In Mexico City, Pujol’s award-winning chef Enrique Olvera first helped put the Mexican nopal cactus on the culinary map and is now supporting its production in the biodiversity-rich area of Xochimilco, where Aztec structures (‘chinampas’) laid over the protected wetlands carry organic polycultures and add to the fertility of the local ecosystem. In the face of urban sprawl, local chefs, including Olvera, are including local ingredients in their menus to provide stable demand for Xochimilco farmers and help accelerate their adoption of agroecological practices. This helps maintain a supply of diverse and deliciously healthy ingredients while also protecting this key ecosystem in the urban centre.
This is also the case for São Paulo’s Corrutela restaurant. The starting point for chef Cesar Costa’s rich ‘vegetable-centric dishes’ is fresh ingredients from agroecological family farming in the rural south of the city, an area that contains remnants of Atlantic Forest vegetation and important water springs that supply the Brazilian megacity. Supporting these peri-urban farmers and giving them the freedom to decide what to grow helps to protect this rural portion of the city’s territory from the pressures of urban sprawl by keeping it productive and healthy.
Biomaterial innovation can bring unique competitive advantages. Resources used for other applications than food also possess a wealth of unique properties with economic value. Much of this potential has been used and preserved by traditional peoples. Now, large companies are also diving into this knowledge and working with communities to help scale these models and create products that are better for people and the environment.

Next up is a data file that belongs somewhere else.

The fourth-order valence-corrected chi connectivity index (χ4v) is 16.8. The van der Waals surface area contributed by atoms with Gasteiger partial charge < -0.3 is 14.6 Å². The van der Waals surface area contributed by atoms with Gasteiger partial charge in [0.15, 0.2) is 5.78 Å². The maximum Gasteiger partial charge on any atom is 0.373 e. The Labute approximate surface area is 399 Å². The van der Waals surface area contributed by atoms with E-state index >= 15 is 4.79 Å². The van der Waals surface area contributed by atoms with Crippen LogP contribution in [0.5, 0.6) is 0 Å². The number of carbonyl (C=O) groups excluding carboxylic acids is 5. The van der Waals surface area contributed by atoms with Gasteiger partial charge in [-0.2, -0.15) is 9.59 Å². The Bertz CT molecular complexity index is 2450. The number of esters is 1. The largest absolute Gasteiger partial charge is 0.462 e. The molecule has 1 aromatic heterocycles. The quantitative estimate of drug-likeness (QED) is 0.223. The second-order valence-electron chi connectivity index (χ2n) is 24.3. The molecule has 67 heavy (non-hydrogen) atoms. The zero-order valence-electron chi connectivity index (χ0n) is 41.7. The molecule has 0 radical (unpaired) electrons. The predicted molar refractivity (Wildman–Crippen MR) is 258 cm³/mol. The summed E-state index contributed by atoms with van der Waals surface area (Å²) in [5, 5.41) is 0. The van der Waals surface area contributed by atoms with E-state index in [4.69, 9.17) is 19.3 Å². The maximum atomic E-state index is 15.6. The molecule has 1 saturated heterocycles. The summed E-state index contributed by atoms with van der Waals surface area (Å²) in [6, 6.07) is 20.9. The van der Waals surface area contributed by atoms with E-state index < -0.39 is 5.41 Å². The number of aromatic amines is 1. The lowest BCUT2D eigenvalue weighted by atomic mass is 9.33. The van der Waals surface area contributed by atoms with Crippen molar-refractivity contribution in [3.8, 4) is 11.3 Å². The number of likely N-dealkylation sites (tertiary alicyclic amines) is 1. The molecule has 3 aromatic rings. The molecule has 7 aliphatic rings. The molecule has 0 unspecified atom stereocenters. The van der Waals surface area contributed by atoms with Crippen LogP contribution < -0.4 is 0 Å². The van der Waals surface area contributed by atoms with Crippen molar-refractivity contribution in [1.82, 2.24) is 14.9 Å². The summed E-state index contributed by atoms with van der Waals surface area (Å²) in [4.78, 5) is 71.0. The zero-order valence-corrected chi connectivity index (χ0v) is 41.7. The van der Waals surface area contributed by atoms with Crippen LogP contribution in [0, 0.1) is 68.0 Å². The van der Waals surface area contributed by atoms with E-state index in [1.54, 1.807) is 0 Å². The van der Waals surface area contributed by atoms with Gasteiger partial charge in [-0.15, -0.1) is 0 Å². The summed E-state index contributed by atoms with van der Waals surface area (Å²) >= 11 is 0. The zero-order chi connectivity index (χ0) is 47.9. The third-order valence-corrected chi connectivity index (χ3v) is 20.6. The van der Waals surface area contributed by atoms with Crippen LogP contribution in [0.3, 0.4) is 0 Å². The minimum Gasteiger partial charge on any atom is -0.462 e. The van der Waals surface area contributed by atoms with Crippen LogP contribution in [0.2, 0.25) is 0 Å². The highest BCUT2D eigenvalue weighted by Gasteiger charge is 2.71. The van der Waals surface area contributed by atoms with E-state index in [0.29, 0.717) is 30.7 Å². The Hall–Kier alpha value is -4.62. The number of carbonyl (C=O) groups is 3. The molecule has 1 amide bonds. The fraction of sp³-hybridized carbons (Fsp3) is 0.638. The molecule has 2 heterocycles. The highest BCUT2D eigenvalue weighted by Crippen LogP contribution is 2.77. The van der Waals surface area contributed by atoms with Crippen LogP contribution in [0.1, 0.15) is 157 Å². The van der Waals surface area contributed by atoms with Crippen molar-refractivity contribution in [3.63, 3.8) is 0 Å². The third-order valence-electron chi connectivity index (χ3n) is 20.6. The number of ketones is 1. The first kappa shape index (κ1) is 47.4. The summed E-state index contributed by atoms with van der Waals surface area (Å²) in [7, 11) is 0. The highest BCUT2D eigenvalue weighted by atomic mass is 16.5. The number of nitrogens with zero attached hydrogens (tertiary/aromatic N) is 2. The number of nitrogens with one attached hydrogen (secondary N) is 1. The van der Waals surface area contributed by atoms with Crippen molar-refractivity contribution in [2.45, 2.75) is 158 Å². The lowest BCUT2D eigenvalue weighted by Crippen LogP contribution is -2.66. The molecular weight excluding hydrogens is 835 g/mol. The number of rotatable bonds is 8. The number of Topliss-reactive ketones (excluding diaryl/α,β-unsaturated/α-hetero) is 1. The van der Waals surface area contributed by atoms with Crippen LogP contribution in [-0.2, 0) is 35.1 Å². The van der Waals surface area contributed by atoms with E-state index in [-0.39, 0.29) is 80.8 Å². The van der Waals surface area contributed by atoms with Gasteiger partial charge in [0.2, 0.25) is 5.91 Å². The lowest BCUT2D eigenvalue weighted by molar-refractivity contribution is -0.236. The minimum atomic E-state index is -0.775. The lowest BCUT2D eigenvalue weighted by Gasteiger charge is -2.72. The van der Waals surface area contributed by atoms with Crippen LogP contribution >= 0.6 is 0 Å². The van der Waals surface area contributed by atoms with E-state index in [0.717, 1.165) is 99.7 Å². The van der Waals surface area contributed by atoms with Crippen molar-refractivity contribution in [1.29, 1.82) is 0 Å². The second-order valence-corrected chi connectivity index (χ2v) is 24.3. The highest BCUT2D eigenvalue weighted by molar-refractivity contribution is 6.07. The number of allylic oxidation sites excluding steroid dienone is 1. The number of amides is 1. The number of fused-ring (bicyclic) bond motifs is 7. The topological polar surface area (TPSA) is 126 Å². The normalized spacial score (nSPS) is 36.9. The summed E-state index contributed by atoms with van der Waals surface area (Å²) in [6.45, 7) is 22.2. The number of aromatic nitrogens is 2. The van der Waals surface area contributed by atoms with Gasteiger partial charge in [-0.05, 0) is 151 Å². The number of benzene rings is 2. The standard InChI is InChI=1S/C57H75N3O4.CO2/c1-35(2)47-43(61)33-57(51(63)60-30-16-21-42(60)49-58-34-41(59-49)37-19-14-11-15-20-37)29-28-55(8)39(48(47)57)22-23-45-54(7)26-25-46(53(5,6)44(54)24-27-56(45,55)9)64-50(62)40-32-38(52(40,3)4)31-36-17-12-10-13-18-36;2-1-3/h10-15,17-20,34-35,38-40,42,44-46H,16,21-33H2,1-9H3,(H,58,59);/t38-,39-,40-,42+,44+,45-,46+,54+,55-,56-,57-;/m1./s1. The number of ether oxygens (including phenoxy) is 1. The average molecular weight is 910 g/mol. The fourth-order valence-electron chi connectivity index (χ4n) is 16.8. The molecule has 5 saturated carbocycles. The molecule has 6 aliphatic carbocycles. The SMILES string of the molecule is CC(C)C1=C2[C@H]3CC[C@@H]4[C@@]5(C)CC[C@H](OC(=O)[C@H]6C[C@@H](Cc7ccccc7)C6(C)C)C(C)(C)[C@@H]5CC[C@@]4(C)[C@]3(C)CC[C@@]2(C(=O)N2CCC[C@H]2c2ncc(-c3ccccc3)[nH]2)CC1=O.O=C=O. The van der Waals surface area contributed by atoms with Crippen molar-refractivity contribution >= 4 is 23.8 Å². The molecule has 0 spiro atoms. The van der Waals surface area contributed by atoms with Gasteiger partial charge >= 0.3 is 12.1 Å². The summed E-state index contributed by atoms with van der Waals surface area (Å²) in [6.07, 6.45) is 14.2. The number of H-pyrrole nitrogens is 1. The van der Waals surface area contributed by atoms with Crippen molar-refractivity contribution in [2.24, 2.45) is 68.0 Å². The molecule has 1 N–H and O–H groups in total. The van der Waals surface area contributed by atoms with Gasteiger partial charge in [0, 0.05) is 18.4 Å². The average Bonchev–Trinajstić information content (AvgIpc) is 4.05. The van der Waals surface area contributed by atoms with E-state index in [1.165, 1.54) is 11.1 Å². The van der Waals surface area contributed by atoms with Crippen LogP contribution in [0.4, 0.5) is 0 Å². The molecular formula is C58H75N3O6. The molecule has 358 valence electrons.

This is the case for the Brazilian cosmetics company Natura, which, by combining advanced research and the traditional knowledge of local Amazonian communities, helps unveil the valuable cosmetic properties of different plant species. This has long been a key innovation driver for Natura, whose supply chain includes almost 40 types of plant-derived ingredients, obtained by working with 7,000 local families. With fruits and seeds being integrated into cosmetics value chains, the forest generates more economic value for the local communities when it is standing than deforested for timber products, which in turn encourages more regenerative practices.